Another secretive trade deal that TPA would ensure congressional approval of is the Trade in Services Agreement (TiSA), which like the Transatlantic Trade and Investment Partnership (T-TIP) deal that’s also in the works, is completely unavailable to even lawmakers and their staffs in even a classified setting. TiSA would, however, according to documents that leaked to the WikiLeaks website, vastly expand the executive branch’s immigration power and may constrain the Congress of the United States when it comes to setting American immigration policy.
What’s more, without amendments, another discovery about Obamatrade that has been uncovered since the Senate vote—the fact that voting for TPA will ensure the TPP, which will certainly pass afterwards, eventually allows currency manipulator China into the deal, therefore empowering the Chinese—could murky the waters around the votes of Graham, Burr, Portman and Tillis. Each of them previously expressed concerns about China, and thanks now to McConnell’s filling of the amendment tree, the deal will not stop China but empower it.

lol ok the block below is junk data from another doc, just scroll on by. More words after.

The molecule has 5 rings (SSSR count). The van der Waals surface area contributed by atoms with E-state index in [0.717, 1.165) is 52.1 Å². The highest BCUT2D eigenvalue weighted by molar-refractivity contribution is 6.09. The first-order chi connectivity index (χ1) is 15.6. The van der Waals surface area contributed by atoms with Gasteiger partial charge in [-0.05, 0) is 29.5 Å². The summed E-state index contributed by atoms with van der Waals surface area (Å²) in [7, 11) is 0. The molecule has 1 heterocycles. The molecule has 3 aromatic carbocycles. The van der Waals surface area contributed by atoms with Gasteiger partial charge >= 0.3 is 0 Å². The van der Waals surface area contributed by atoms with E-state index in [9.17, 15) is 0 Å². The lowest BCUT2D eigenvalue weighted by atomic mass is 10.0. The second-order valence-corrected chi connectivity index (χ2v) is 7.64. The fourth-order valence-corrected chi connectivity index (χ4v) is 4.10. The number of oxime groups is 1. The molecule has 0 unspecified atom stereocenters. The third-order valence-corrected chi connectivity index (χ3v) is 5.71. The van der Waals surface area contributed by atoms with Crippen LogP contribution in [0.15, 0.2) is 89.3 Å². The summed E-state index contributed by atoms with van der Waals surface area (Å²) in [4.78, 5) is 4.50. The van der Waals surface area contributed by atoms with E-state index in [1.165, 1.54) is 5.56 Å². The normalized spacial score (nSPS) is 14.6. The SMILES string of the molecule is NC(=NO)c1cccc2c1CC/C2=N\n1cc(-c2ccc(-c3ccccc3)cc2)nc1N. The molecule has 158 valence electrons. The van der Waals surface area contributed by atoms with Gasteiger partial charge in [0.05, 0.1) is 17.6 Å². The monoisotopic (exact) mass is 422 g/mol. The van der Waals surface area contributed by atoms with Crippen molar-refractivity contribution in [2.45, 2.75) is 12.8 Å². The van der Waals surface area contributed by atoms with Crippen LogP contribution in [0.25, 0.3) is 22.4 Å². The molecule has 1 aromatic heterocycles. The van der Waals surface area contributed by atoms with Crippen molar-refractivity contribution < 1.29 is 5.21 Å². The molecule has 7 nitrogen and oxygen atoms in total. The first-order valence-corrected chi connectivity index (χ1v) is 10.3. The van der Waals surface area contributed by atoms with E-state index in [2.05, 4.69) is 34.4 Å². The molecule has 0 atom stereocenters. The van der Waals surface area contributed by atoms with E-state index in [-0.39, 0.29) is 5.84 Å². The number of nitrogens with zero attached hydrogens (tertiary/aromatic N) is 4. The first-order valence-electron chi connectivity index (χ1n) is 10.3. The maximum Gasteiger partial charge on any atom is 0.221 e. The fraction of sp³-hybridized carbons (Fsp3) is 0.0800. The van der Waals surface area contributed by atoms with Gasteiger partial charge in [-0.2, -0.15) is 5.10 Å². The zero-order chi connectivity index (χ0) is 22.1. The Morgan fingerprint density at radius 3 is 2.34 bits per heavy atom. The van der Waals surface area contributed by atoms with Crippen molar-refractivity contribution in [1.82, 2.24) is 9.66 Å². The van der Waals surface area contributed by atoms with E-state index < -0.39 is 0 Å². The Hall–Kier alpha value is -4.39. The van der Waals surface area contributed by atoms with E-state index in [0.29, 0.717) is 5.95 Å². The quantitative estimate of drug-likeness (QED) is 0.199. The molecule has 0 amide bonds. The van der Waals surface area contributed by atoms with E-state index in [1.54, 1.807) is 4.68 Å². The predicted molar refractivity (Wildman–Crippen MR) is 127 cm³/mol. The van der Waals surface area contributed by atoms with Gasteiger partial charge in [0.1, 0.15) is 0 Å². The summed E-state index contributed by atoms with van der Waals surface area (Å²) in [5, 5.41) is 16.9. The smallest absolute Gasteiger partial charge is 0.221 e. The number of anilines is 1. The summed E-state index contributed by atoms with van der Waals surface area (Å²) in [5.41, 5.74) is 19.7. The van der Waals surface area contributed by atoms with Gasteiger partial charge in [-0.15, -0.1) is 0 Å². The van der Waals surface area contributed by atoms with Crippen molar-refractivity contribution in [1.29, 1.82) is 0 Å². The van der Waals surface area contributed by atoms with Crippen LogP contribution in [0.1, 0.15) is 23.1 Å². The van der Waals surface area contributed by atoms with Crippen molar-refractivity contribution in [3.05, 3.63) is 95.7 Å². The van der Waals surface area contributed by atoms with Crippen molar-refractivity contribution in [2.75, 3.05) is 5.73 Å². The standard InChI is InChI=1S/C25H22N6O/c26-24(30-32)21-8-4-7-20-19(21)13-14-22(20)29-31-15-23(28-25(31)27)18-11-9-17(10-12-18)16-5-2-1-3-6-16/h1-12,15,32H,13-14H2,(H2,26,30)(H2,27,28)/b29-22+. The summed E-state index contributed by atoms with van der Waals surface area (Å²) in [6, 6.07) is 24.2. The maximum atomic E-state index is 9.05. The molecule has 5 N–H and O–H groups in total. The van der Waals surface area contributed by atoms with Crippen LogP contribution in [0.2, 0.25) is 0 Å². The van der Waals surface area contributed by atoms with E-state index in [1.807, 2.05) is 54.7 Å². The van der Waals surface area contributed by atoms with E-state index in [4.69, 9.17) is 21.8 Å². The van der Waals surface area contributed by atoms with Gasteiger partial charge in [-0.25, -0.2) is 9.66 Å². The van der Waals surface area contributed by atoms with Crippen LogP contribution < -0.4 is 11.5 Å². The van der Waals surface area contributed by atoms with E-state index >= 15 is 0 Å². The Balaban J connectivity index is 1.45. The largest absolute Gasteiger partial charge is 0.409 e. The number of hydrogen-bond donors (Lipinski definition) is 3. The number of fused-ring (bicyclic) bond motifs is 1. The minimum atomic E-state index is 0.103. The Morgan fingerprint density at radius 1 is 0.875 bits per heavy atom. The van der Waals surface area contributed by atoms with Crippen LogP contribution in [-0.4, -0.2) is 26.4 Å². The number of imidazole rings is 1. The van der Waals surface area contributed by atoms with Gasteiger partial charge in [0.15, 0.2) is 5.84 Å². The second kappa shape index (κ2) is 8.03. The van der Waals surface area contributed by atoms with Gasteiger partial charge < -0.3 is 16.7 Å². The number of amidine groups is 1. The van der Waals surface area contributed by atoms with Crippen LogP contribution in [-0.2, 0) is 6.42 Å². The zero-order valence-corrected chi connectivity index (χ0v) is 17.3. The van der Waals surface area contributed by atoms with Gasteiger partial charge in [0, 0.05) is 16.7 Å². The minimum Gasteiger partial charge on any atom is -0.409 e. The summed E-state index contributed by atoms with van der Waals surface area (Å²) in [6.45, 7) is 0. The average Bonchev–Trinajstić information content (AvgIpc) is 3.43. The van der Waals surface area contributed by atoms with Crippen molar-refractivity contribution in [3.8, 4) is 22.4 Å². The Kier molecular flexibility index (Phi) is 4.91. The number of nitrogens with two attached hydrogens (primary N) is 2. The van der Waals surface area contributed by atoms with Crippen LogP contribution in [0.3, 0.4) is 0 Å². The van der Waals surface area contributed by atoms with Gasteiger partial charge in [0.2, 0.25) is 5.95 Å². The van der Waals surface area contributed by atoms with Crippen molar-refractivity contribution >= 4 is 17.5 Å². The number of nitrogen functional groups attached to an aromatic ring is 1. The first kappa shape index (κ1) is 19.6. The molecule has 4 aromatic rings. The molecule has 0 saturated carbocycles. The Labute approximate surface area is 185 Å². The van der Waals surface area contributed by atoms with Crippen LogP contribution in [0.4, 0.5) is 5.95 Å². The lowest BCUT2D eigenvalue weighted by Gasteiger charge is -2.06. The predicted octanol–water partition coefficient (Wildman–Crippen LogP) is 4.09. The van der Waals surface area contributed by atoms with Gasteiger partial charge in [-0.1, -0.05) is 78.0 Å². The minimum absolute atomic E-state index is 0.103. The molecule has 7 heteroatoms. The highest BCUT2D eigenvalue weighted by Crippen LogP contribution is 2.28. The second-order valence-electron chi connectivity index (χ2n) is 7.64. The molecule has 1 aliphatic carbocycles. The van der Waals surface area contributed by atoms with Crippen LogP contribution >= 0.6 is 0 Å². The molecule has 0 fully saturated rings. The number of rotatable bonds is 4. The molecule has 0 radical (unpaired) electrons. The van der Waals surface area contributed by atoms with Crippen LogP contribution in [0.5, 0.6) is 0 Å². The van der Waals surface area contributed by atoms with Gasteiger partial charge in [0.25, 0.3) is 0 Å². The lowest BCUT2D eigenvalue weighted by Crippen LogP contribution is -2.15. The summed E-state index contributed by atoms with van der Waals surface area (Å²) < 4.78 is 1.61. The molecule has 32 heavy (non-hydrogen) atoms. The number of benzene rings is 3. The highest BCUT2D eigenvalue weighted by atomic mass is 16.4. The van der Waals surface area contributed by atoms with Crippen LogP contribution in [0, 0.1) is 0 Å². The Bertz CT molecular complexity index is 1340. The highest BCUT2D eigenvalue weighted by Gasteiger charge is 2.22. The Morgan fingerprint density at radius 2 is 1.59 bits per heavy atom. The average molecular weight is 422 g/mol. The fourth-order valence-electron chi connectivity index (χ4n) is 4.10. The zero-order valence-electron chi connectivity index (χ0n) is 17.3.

Then, with regard to Rubio, after making Obamatrade a centerpiece of his campaign during a Council on Foreign Relations speech, he turned around and has refused to admit whether he even read the TPP text before voting for TPA to fast track it. If Rubio doesn’t want to take a significant hit politically, he might vote against fast track authority greasing the skids for the trade deals on Tuesday because it’s very likely he still hasn’t been to the secret room to read the text of what it is he’s voting for.
All of this stuff that’s been discovered since the Senate vote should be enough, Paul said in his Breitbart News interview, for Republicans who may have previously voted for Obamatrade to have woken up now to understand why they should oppose it at this time.
“I think TPA, Trade Promotion Authority, ought to be on a case-by-case basis instead of doing it for six years,” Paul said.
We should take each treaty and decide whether or not you want to have amendments or want to ratify it. Part of the thing that motivated me against it and got me to come down against the TPA is the process, the classified nature. If you can’t take it out and read it, if journalists can’t read it, if scholars can’t read it, you really can’t get analysis. Sometimes it’s sort of government speak and when you read through a thousand pages of government speak—unless you speak government—it’s hard to figure out exactly what things are in the bills. So we need a lot more time, time in the office and for outside groups that we read their analysis as well. I’m still very skeptical about anything they want to keep classified.